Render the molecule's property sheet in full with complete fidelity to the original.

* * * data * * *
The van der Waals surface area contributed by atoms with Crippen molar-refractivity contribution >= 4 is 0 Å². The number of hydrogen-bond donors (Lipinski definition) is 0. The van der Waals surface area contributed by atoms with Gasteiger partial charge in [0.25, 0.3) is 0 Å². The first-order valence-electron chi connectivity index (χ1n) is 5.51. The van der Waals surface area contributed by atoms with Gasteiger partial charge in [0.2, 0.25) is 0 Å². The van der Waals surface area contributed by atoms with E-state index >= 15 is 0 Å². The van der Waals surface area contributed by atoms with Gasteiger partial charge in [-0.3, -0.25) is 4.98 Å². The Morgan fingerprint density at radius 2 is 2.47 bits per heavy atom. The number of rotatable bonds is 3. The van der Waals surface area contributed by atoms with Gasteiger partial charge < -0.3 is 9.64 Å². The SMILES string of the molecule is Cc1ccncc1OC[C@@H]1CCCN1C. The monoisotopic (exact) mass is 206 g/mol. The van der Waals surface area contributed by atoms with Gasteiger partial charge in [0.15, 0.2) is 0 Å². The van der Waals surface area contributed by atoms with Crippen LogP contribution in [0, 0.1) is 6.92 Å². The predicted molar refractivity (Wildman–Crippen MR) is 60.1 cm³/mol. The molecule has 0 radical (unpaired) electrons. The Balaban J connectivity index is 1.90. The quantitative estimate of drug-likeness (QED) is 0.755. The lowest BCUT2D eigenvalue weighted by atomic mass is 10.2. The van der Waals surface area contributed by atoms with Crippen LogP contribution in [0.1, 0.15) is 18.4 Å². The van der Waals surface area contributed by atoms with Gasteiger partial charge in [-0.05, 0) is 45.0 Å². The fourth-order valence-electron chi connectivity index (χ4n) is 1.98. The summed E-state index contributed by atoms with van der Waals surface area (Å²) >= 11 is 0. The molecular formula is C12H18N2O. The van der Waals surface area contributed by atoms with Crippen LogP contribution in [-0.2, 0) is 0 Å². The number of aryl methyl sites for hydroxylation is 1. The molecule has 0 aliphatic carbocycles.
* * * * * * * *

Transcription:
The van der Waals surface area contributed by atoms with Crippen molar-refractivity contribution >= 4 is 0 Å². The number of hydrogen-bond donors (Lipinski definition) is 0. The van der Waals surface area contributed by atoms with Gasteiger partial charge in [0.25, 0.3) is 0 Å². The first-order valence-electron chi connectivity index (χ1n) is 5.51. The van der Waals surface area contributed by atoms with Gasteiger partial charge in [0.2, 0.25) is 0 Å². The van der Waals surface area contributed by atoms with E-state index >= 15 is 0 Å². The van der Waals surface area contributed by atoms with Gasteiger partial charge in [-0.3, -0.25) is 4.98 Å². The Morgan fingerprint density at radius 2 is 2.47 bits per heavy atom. The number of rotatable bonds is 3. The van der Waals surface area contributed by atoms with Gasteiger partial charge < -0.3 is 9.64 Å². The SMILES string of the molecule is Cc1ccncc1OC[C@@H]1CCCN1C. The monoisotopic (exact) mass is 206 g/mol. The van der Waals surface area contributed by atoms with Gasteiger partial charge in [0.15, 0.2) is 0 Å². The van der Waals surface area contributed by atoms with Crippen LogP contribution in [0, 0.1) is 6.92 Å². The predicted molar refractivity (Wildman–Crippen MR) is 60.1 cm³/mol. The molecule has 0 radical (unpaired) electrons. The Balaban J connectivity index is 1.90. The quantitative estimate of drug-likeness (QED) is 0.755. The lowest BCUT2D eigenvalue weighted by atomic mass is 10.2. The van der Waals surface area contributed by atoms with Crippen LogP contribution in [0.1, 0.15) is 18.4 Å². The van der Waals surface area contributed by atoms with Gasteiger partial charge in [-0.05, 0) is 45.0 Å². The fourth-order valence-electron chi connectivity index (χ4n) is 1.98. The summed E-state index contributed by atoms with van der Waals surface area (Å²) >= 11 is 0. The molecular formula is C12H18N2O. The van der Waals surface area contributed by atoms with Crippen LogP contribution in [-0.2, 0) is 0 Å². The number of aryl methyl sites for hydroxylation is 1. The molecule has 0 aliphatic carbocycles.